Plight of the puppeteers: a waning craft

The 11th National Folk Puppet Festival highlights the reasons behind the dieng art form.


Sher Khan March 31, 2014
Live performances at the 11th National Folk Puppet Festival. PHOTOS: PUBLICITY



This year there are no foreign puppeteers at the 11th National Folk Puppet Festival. The festival, which has been largely known for its scale, this year has returned to its roots, trying to bring together all of what constitutes the local puppet scene.

It provides for an interesting barometer of how much the art has been neglected in the country, and how the contemporary forces of television and media have played a role in this.




Asghar Bhawalpuri, who leads the Bhawalpur puppet theatre troupe, started an unlikely career in puppetry in 1995. The slightly framed man estimates there are only 20-25 puppeteers in the country, and only five professional troupes. The main festival has been this one, and has been organised by the Rafi Peer Theatre Workshop. This was a long-time dream of the late Faizaan Peerzada, who also launched the first Museum of Puppetry in Lahore, which houses an array of folk and traditional puppets from both Pakistan and the world over.

Bhwalapuri has specialised in glove and rod puppetry and says that from the beginning of his career, he had been infatuated by the various figures he could make with his bare hands. Glove puppetry is associated with modern puppetry and consists of puppets that are worn on the hands and operated through hand motions.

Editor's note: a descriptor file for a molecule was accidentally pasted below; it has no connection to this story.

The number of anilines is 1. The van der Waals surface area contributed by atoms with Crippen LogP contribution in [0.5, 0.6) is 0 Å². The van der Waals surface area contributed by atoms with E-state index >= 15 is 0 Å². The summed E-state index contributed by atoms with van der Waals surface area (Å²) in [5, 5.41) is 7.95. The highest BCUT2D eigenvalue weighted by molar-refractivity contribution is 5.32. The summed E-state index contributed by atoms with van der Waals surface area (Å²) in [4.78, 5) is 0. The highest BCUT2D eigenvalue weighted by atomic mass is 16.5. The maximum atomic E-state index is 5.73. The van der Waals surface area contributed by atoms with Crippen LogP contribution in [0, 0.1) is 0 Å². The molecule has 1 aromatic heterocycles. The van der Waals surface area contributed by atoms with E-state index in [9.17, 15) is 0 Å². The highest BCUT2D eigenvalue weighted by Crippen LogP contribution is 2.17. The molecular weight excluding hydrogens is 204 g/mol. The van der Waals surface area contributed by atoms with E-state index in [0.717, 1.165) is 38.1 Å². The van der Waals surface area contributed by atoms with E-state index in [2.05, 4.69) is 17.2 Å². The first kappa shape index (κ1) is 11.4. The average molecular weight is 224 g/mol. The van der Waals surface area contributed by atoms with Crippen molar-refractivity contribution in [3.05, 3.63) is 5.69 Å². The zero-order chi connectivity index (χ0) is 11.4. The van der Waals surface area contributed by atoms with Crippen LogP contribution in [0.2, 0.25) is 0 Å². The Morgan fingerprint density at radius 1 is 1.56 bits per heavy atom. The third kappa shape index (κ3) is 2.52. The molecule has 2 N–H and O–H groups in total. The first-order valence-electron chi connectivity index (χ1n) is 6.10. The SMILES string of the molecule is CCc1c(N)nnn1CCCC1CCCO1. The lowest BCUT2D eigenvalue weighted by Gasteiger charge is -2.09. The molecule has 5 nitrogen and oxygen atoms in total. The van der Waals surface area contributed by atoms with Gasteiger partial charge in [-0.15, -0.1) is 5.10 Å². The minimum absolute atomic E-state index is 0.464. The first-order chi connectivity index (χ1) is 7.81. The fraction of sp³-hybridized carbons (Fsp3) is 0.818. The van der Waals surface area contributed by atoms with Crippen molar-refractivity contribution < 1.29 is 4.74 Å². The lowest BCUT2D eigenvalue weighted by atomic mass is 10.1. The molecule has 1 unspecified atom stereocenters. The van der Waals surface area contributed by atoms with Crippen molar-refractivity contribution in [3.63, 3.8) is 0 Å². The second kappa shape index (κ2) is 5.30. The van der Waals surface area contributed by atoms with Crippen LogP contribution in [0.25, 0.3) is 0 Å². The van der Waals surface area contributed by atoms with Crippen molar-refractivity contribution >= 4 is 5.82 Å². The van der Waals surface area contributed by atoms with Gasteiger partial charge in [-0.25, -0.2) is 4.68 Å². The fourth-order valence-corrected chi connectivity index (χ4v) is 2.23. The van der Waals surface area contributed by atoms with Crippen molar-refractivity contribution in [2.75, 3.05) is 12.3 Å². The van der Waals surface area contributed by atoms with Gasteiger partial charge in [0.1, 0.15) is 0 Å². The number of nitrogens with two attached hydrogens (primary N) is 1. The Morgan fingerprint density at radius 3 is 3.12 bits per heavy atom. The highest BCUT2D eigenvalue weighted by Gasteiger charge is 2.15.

“This for children really, as it not only entertains, but also brings forth a message,” says Bhawalpuri, who has no familial ties to puppetry. “My inspiration had come from television actually, along with Farooq Qaiser,” he says. “My gut tells me people want the craft of puppetry to continue, but the emphasis on the craft tells me otherwise.”

While television may have been the inspiration for Bhawalpuri, the puppet scene has been limited to the avenues of festivals, foreign tours and the variety of art councils throughout the country. Saidaan Peerzada says this year’s festival did not receive the same financial support that was provided in previous years, so it meant that the scale of reach was minimised, but he said the intent has been maintained. “Ideally, there will be many more festivals like this, which will cater to smaller towns and cities of the country.”



“This year we did not receive the same media coverage that we had in previous years. Our position has always been that if the festival takes place here every year, it must be held in at least 10 to 15 other major towns. As a result, these puppeteers will gain exposure, jobs and along with that, they will become more serious about their craft,” says Saidaan.



Zulfiqar Ahmad, of the National Puppet Theatre at the Pakistan National Council of Arts (PNCA), is different from other puppeteers who lament lack of avenues and government support. He started puppetry in 1975 and was given support from the government in 1979 to study puppetry in China. As one of the few formally trained modern puppeteersm, he says the government’s role in his profession has been beneficial in sustaining the troupe, which is based in Islamabad.

“A puppet, traditionally, has not been able to play a role in a film or television, because you need a complete team to make it work. These have to be independent performances that tell a story and send a message. We have been able to travel all over Pakistan and do regular shows, so I think the role has been positive,” says Ahmad.

Published in The Express Tribune, April 1st,2014.

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